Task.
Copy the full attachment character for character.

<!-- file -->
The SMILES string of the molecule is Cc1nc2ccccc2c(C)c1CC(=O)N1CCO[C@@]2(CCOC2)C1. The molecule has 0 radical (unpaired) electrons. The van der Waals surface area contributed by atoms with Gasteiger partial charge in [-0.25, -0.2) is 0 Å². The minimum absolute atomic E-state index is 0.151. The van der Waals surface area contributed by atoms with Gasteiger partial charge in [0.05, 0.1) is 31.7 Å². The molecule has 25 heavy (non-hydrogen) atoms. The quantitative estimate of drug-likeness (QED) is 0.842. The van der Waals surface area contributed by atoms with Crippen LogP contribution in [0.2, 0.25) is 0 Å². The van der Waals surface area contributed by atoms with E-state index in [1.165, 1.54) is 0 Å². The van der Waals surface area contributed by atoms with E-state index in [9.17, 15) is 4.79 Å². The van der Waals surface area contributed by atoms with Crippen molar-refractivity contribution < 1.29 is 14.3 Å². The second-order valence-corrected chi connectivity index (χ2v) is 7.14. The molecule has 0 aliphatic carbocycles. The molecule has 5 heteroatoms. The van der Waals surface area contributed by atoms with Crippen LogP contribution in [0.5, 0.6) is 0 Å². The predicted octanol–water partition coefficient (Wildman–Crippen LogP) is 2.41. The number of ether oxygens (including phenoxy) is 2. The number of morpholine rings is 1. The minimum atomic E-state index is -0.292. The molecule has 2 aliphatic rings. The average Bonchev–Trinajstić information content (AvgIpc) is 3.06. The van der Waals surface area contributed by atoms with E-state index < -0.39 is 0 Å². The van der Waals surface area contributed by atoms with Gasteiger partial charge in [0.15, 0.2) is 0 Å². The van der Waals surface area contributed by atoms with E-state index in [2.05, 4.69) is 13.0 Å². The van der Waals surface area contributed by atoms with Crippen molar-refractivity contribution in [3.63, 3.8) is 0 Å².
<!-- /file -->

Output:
The SMILES string of the molecule is Cc1nc2ccccc2c(C)c1CC(=O)N1CCO[C@@]2(CCOC2)C1. The molecule has 0 radical (unpaired) electrons. The van der Waals surface area contributed by atoms with Gasteiger partial charge in [-0.25, -0.2) is 0 Å². The minimum absolute atomic E-state index is 0.151. The van der Waals surface area contributed by atoms with Gasteiger partial charge in [0.05, 0.1) is 31.7 Å². The molecule has 25 heavy (non-hydrogen) atoms. The quantitative estimate of drug-likeness (QED) is 0.842. The van der Waals surface area contributed by atoms with Crippen LogP contribution in [0.2, 0.25) is 0 Å². The van der Waals surface area contributed by atoms with E-state index in [1.165, 1.54) is 0 Å². The van der Waals surface area contributed by atoms with E-state index in [9.17, 15) is 4.79 Å². The van der Waals surface area contributed by atoms with Crippen molar-refractivity contribution < 1.29 is 14.3 Å². The second-order valence-corrected chi connectivity index (χ2v) is 7.14. The molecule has 0 aliphatic carbocycles. The molecule has 5 heteroatoms. The van der Waals surface area contributed by atoms with Crippen LogP contribution in [0.5, 0.6) is 0 Å². The predicted octanol–water partition coefficient (Wildman–Crippen LogP) is 2.41. The number of ether oxygens (including phenoxy) is 2. The number of morpholine rings is 1. The minimum atomic E-state index is -0.292. The molecule has 2 aliphatic rings. The average Bonchev–Trinajstić information content (AvgIpc) is 3.06. The van der Waals surface area contributed by atoms with E-state index < -0.39 is 0 Å². The van der Waals surface area contributed by atoms with Gasteiger partial charge in [0.15, 0.2) is 0 Å². The van der Waals surface area contributed by atoms with E-state index in [2.05, 4.69) is 13.0 Å². The van der Waals surface area contributed by atoms with Crippen molar-refractivity contribution in [3.63, 3.8) is 0 Å².